The astro/physics blogosphere is all atwitter about papers the Nature embargo policy (See Julianne If a paper is submitted to nature does it still make a sound, the cat herder Hear a paper, see a paper, speak no paper, and he of less than certain principles Unhealthy obsessions of academia. He of uncertain principles loses the catchy title contest )
In this discussion, the uncertain principal brings up an interesting effect for arXiv postings:
There’s an obsession in science with the order of publication that I don’t think is really healthy, and I think it’s only gotten worse. At the Science21 meeting last fall, Paul Ginsparg talked about how there’s a huge spike in arxiv submissions just after 4pm, because the daily update email puts papers in the order in which they were submitted, starting at 4pm. He said they can see scripts hitting the server to check the time, and then dumping papers in just as soon as the clock has ticked over. Apparently, the position of a paper in that email has a fairly significant effect on the number of views and citations that paper receives in the future.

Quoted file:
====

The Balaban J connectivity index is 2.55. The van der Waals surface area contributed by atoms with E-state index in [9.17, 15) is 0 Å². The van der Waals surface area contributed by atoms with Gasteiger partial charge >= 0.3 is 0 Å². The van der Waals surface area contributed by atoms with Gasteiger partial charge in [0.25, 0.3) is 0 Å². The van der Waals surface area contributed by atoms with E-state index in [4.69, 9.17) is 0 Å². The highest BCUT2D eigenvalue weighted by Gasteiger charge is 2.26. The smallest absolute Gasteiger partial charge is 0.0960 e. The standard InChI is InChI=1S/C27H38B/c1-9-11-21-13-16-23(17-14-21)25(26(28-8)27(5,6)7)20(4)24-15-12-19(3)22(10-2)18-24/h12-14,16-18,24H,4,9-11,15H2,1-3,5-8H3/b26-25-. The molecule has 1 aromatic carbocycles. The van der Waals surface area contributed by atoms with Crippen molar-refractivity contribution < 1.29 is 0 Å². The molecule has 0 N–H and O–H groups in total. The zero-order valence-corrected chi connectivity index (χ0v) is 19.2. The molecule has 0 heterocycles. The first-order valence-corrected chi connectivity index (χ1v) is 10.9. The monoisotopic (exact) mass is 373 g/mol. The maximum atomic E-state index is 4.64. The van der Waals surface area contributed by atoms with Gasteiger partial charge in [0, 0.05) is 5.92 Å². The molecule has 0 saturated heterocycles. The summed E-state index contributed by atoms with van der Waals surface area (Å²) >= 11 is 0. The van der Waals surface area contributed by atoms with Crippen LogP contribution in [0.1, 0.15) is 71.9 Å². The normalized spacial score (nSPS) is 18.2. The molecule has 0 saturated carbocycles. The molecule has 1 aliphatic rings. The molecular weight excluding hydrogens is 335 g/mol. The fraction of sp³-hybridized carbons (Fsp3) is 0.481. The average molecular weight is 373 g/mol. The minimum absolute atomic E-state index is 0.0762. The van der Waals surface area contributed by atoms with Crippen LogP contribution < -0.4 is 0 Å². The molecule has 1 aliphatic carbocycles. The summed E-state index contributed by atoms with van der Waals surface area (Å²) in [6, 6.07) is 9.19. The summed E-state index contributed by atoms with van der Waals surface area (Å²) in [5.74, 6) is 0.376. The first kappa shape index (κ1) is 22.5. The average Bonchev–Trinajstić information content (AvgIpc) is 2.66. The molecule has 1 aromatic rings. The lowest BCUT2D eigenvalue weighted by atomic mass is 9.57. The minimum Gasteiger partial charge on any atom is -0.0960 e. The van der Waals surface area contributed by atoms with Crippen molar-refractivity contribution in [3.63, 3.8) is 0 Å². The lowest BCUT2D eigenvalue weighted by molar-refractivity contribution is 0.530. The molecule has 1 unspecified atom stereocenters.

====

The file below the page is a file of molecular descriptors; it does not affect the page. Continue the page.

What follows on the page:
Now I myself have been known to try to exploit this effect, but what I don’t understand is why, given that the arXiv crew knows about this effect, that they don’t fix it. I know it probably would be a bit of a hassle to rewrite the code, but really it shouldn’t be impossible to make the order of papers appearing in a day’s listing random.
Actually come to think of it is should be rather easy to fix this. Instead of ordering by date, one can just order by some hidden function of the, say, the title of the paper, the time submitted, and the author list. Of course that would just mean that we could spend some time cracking the arXiv’s hiding function
On a related note, I just submitted a new version of arXiview to Apple (which means it will appear in a few days time) which has some new features, including….ordering the search and posting results by submitted time/date.